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Mine detection in the Suez Canal

Heroes Remember

Mine detection in the Suez Canal

Every night, they would wheel great big nets across the canal from one end to the other they had these huge drums and they would run them across the canal and in the morning they would go and see where there were holes in the netting where bombs had been dropped or mines and then they would fish them out of the canal before they could do any harm. That's how they kept the canal clear of mines.

Mr. Beall describes how the Suez Canal would be covered each night with netting. Holes in the netting would then reveal where German mines had been dropped overnight.

Herbert Beall

Herbert Beall was born in 1908 in Ottawa, Ontario. He attended Lisgard Collegiate, where he commanded the 94th Cadet Battalion, and also joined the Governor-General's Footguards. He entered the Canadian Officer Training Corps at university, and received his commission in 1931. In 1932, Mr. Beall joined the Royal Canadian Signal Corps. In February, 1941 he transferred to the RCAF as a Flying Officer with the rank of Lieutenant. His service in England saw him at radar stations in the Orkney Islands and the Isle of Wight. He later went to the Middle East, where he set up and maintained portable radar systems in Egypt, and to a lesser extent Kuwait and Jordan.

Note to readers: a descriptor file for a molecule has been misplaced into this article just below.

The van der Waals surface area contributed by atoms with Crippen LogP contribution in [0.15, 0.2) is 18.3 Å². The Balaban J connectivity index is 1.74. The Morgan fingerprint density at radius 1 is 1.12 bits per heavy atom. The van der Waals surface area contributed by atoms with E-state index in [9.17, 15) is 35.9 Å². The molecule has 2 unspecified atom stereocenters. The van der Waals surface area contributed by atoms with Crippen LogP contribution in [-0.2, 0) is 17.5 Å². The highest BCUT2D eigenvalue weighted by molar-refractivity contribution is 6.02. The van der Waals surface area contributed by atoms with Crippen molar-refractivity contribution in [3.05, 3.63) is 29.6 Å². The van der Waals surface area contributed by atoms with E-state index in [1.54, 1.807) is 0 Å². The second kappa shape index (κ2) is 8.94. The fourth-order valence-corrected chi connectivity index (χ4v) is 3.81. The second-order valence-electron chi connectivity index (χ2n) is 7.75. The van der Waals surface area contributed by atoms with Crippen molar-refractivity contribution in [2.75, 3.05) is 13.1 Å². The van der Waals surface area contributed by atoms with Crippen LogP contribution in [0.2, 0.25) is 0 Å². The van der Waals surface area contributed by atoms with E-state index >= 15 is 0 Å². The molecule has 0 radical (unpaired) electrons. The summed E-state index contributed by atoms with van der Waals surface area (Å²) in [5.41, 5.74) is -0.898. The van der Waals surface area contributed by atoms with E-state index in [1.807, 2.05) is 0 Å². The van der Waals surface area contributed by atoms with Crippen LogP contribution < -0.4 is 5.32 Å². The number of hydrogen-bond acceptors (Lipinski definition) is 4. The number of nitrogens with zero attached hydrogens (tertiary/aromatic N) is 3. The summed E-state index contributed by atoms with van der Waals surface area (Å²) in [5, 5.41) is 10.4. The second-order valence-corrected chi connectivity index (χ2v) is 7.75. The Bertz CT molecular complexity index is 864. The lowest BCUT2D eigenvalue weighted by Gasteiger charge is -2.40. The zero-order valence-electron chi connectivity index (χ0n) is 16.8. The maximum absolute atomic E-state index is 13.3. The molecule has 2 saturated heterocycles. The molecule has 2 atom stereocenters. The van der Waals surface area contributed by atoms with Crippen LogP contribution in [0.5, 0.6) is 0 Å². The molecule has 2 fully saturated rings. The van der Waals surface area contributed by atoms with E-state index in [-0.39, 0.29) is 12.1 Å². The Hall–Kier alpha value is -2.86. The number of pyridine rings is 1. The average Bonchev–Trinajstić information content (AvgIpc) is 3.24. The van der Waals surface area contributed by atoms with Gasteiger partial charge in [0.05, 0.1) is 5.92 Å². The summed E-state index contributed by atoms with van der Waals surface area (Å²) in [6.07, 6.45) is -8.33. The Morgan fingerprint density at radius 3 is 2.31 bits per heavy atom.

Meta Data
Veterans Affairs Canada
July 8, 1999
Person Interviewed:
Herbert Beall
War, Conflict or Mission:
Second World War
Air Force
Squadron Leader
Radar Mechanic

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